Four University of Manchester scientists have been honoured by the Royal Society of Chemistry this week.
Dr Cinzia Casiraghi was one of four Manchester scientists honoured by the RSC
Professor David Leigh from the School of Chemistry has been named the Royal Society of Chemistry Pedler Award winner for “pioneering work on the biologically inspired design and synthesis of artificial molecular machines”.
Professor Leigh’s research group has developed some of the most advanced synthetic molecular machines ever made—all inspired by nanomachines in biology.
He said: “Perhaps the best way to appreciate the technological potential of molecular machines is to recognise that nanomachines lie at the heart of every significant biological process. Over billions of years of evolution nature has repeatedly chosen this solution for achieving complex task performance with good reason.
“When we learn how to build artificial machines that can interface their effects directly with other molecular-level substructures and the outside world, it will potentially create a nanotechnology-based revolution.” Professor Leigh’s work brings this tantalising prospect ever closer.
Dr Cinzia Casiraghi, also in the School of Chemistry, has been named the Royal Society of Chemistry Marlow Award winner for 2014.
Dr Casiraghi’s research uses a non-destructive technique called Raman spectroscopy to examine the structure of carbon-based nanostructures (materials with typical size well below the diameter of a human hair). Her group looks for ways to tune these structures to suit different applications, for example, their work used carbon thin films to achieve ultra-high density data storage and ultra-long storage of sparkling liquids in plastic bottles.
Currently, the group is focusing on the production, characterization and applications of graphene and other one-atom thick materials. Because of its unique properties, graphene is expected to be used in novel applications such as printable and flexible electronics and solar cells, ultra long-life batteries, efficient fuel cells, and very sensitive sensors.
A third prize goes to the School’s Professor David Procter who is the Royal Society of Chemistry Bader Award winner for “significant contributions to synthetic methods development for the efficient construction of complex molecules of biological interest”.
The Bader Award recognises eminence in organic chemistry, which has not previously been rewarded by the RSC.
Professor Procter’s group develops and uses new ideas to efficiently construct molecules with important properties. For example, they are synthesising new antibacterial agents to address the global problem of resistance to antibiotics, using chemical tools to investigate biological systems, and developing new materials for applications in organic electronics and energy industries.
Finally, Professor Sabine Flitsch, again in the School of Chemistry, has been named the Royal Society of Chemistry Interdisciplinary Prize winner for 2014.
Professor Flitsch’s research interests are on the interface of chemistry and biology with a focus on applications in biotechnology. Her group has broad areas of interest including studying the effects that sugars have when they bind to proteins (glycosciences), and using enzymes to speed up chemical reactions (biocatalysis). Biocatalysis has huge potential in the production of chemicals, pharmaceuticals and healthcare products.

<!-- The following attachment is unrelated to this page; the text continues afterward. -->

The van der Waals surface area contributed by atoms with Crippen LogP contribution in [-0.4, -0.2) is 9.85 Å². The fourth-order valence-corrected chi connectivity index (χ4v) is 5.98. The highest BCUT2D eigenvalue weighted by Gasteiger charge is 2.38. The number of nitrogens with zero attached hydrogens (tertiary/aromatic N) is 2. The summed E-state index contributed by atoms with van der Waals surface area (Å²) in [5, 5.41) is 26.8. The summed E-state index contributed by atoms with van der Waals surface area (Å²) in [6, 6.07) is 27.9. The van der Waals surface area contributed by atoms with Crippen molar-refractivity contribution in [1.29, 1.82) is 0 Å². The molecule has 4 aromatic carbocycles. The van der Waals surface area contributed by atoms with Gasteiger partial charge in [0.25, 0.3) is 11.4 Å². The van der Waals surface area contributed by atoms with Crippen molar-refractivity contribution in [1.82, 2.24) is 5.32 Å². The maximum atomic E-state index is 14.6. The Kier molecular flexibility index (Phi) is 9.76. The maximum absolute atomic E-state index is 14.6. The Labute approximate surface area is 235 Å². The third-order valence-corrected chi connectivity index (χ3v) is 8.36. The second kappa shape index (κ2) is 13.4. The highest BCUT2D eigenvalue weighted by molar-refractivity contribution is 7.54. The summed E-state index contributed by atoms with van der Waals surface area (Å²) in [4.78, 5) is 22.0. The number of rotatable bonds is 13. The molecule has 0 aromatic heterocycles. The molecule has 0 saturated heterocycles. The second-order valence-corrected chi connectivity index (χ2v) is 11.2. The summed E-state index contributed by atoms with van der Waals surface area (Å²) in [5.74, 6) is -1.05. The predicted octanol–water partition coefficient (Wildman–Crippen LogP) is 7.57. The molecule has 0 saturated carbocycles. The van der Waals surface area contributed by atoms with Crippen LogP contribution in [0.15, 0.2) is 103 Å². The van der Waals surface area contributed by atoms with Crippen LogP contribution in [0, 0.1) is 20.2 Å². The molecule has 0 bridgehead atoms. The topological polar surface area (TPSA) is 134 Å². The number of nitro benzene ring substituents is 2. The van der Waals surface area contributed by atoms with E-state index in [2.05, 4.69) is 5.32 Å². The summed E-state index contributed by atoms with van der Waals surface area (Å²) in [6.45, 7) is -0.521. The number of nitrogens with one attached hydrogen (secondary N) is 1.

Head of School, Professor Christopher Whitehead, said: “Congratulations to all four of our Royal Society of Chemistry awards winners. These honours are very well deserved in all cases and great recognition for the exceptional talent that we have within the School.”
Dr Robert Parker, Chief Executive of the Royal Society of Chemistry, said: “Each year we present prizes and awards to chemical scientists who have made an outstanding contribution, be that in their area of research, in industry or academia.
“We’re working to shape the future of the chemical sciences for the benefit of science and humanity and these prizes and awards give recognition to true excellence.
“Our winners can be very proud to follow in the footsteps of some of the most influential and important chemical scientists in history.”
An incredible 47 previous winners of the Royal Society of Chemistry’s Awards have gone on to win Nobel Prizes for their pioneering work, including Harry Kroto, Fred Sanger and Linus Pauling.
● A fifth member of the School of Chemistry and Head of the School of Materials, Professor Paul O'Brien, is also celebrating after recently being awarded the Institute of Materials, Minerals and Mining's (IoMMM's) prestigious Platinum Medal in recognition of outstanding contributions to materials science, technology and industry, nationally or internationally. Professor O’Brien will receive his award on 15 July at the Institute's London headquarters.
Notes for editors
The Royal Society of Chemistry’s Prizes and Awards recognise achievements by individuals, teams and organisations in advancing the chemical sciences. We want to reward those undertaking excellent work in the chemical sciences from across the world.
There are over 60 Prizes and Awards available in the main portfolio, covering all areas of the chemical sciences. So whether you work in research, business, industry or education, recognition is open to everyone.
The Royal Society of Chemistry is the world’s leading chemistry community, advancing excellence in the chemical sciences. With over 49,000 members and a knowledge business that spans the globe, we are the UK’s professional body for chemical scientists; a not-for-profit organisation with 170 years of history and an international vision of the future. We promote, support and celebrate chemistry. We work to shape the future of the chemical sciences – for the benefit of science and humanity.